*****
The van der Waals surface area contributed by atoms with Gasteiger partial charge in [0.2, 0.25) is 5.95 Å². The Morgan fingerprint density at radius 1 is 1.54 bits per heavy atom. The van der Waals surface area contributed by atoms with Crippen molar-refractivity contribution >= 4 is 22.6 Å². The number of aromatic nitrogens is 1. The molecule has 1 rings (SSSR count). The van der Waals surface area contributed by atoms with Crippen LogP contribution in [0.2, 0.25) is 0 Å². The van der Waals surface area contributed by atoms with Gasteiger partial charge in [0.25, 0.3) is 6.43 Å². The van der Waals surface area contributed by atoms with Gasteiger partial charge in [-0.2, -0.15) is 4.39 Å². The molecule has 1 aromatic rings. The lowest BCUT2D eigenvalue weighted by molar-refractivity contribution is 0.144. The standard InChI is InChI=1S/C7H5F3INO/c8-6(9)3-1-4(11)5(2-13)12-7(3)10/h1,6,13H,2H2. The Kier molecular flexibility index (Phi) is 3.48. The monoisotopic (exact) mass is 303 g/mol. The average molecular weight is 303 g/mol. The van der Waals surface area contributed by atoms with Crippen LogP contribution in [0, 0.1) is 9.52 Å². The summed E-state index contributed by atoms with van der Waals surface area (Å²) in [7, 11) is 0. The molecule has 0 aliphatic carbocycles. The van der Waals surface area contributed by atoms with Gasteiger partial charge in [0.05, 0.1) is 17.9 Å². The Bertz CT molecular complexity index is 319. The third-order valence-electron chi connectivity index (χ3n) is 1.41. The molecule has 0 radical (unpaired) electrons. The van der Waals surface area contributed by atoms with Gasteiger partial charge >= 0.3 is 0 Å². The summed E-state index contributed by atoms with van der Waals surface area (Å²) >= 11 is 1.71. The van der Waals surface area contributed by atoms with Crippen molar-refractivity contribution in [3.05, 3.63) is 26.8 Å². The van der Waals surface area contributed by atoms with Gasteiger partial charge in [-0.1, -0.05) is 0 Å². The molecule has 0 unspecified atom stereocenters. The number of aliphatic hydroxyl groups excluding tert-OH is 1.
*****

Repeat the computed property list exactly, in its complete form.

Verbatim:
The van der Waals surface area contributed by atoms with Gasteiger partial charge in [0.2, 0.25) is 5.95 Å². The Morgan fingerprint density at radius 1 is 1.54 bits per heavy atom. The van der Waals surface area contributed by atoms with Crippen molar-refractivity contribution >= 4 is 22.6 Å². The number of aromatic nitrogens is 1. The molecule has 1 rings (SSSR count). The van der Waals surface area contributed by atoms with Crippen LogP contribution in [0.2, 0.25) is 0 Å². The van der Waals surface area contributed by atoms with Gasteiger partial charge in [0.25, 0.3) is 6.43 Å². The van der Waals surface area contributed by atoms with Gasteiger partial charge in [-0.2, -0.15) is 4.39 Å². The molecule has 1 aromatic rings. The lowest BCUT2D eigenvalue weighted by molar-refractivity contribution is 0.144. The standard InChI is InChI=1S/C7H5F3INO/c8-6(9)3-1-4(11)5(2-13)12-7(3)10/h1,6,13H,2H2. The Kier molecular flexibility index (Phi) is 3.48. The monoisotopic (exact) mass is 303 g/mol. The average molecular weight is 303 g/mol. The van der Waals surface area contributed by atoms with Crippen LogP contribution in [0, 0.1) is 9.52 Å². The summed E-state index contributed by atoms with van der Waals surface area (Å²) in [7, 11) is 0. The molecule has 0 aliphatic carbocycles. The van der Waals surface area contributed by atoms with Gasteiger partial charge in [0.05, 0.1) is 17.9 Å². The Bertz CT molecular complexity index is 319. The third-order valence-electron chi connectivity index (χ3n) is 1.41. The molecule has 0 radical (unpaired) electrons. The van der Waals surface area contributed by atoms with Gasteiger partial charge >= 0.3 is 0 Å². The summed E-state index contributed by atoms with van der Waals surface area (Å²) >= 11 is 1.71. The van der Waals surface area contributed by atoms with Crippen molar-refractivity contribution in [3.05, 3.63) is 26.8 Å². The van der Waals surface area contributed by atoms with Gasteiger partial charge in [-0.1, -0.05) is 0 Å². The molecule has 0 unspecified atom stereocenters. The number of aliphatic hydroxyl groups excluding tert-OH is 1.